Unable to keep food down, Camilla lost a lot of weight. At her lowest, she dropped to five-and-a-half stone (she’s 5ft 7in tall) and her periods stopped.
Her GP became convinced she was anorexic. But her mother refused to accept the diagnosis and continued to research possible causes for Camilla’s pain, repeatedly begging the GP for help.
‘Each time we went I would be weaker and more exhausted than the last, so Mum would have to do all the talking, and they soon started to think she was neurotic, too.’ At 16, Camilla hit rock-bottom when a protracted bout of pain and sickness lasted for three weeks. ‘I was so weak I couldn’t get out of bed,’ she says. ‘I remember feeling so bad that I turned off my mobile phone — something a teenager would never do — because I couldn’t stand the noise of it ringing and felt just too wretched to talk to anyone.’
Finally, she collapsed, and her mother called an ambulance. She spent two weeks at the John Radcliffe Hospital, much of the time on a drip, and underwent a battery of tests. She was finally sent home with anti-nausea drugs (Motilium) which calmed her symptoms and the attacks dropped from two or three per week to about one a month.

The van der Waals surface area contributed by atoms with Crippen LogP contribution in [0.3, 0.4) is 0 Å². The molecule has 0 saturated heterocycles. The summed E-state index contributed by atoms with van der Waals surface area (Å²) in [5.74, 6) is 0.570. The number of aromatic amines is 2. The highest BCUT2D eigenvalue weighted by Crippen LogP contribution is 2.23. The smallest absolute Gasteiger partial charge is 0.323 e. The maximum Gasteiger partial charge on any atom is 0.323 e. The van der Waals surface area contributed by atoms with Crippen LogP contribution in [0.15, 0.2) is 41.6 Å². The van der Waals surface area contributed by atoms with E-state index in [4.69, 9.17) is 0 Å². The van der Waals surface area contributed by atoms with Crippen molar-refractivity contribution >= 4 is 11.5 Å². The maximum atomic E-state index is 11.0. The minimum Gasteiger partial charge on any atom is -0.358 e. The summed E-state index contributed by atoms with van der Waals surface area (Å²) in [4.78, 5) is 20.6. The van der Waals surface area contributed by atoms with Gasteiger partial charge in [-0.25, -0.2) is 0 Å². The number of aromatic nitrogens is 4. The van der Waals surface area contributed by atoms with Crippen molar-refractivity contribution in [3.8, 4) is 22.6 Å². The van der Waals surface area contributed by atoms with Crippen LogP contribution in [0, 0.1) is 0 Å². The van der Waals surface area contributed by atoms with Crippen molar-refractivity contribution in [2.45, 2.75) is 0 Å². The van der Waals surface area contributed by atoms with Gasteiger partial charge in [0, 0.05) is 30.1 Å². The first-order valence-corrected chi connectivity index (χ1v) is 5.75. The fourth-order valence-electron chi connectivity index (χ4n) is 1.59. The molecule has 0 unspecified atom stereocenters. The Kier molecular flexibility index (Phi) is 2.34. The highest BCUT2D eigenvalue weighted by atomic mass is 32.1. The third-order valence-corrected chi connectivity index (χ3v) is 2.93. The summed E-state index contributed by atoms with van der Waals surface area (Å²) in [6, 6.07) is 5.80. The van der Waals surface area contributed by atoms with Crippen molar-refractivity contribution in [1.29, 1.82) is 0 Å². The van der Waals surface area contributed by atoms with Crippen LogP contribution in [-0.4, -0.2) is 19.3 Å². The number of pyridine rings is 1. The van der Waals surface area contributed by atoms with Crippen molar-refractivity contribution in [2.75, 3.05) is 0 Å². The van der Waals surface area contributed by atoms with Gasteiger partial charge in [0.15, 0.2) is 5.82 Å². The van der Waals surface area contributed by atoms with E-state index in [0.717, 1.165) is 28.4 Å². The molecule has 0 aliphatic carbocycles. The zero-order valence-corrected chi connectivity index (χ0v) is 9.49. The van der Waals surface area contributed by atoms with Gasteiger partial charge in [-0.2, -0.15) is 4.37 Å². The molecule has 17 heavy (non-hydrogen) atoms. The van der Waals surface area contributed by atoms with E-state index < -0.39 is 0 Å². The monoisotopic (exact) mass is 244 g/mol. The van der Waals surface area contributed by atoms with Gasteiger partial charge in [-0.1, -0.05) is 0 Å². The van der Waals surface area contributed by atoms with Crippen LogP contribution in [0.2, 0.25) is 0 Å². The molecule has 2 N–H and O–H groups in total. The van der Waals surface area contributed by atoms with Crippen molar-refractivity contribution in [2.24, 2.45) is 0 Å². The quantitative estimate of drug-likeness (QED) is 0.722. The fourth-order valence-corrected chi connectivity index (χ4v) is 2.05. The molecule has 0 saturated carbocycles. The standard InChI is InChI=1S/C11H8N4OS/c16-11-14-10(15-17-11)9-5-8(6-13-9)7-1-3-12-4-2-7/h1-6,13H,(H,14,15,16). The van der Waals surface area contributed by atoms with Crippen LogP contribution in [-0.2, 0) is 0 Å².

Over the next year she was able to gain a little weight, and the barrage of tests continued. Gradually, the doctors started to think her symptoms might have a physical rather than a psychological cause and told Camilla they were considering the possibility that her gut might be twisting and then untwisting itself.
Then, just before her 18th birthday, she had a CT scan to check whether food was passing properly through her gut. There was a buzz of excitement in the scanning room and Camilla was ushered in front of Professor Neil Mortensen, clinical director of surgery, to hear the words she never thought she’d hear: ‘We’ve found out what’s wrong with you.’
Prof Mortensen explained she had a ‘malrotation of the gut’ where the small intestine becomes twisted at the point it meets the large intestine. ‘Malrotation happens in the womb,’ he explains. ‘As the foetus is developing, the gut grows in length, flopping from side to side as it folds itself inside the abdomen. For some reason, part of Camilla’s gut flopped to the right instead of the left, twisting the bowel.’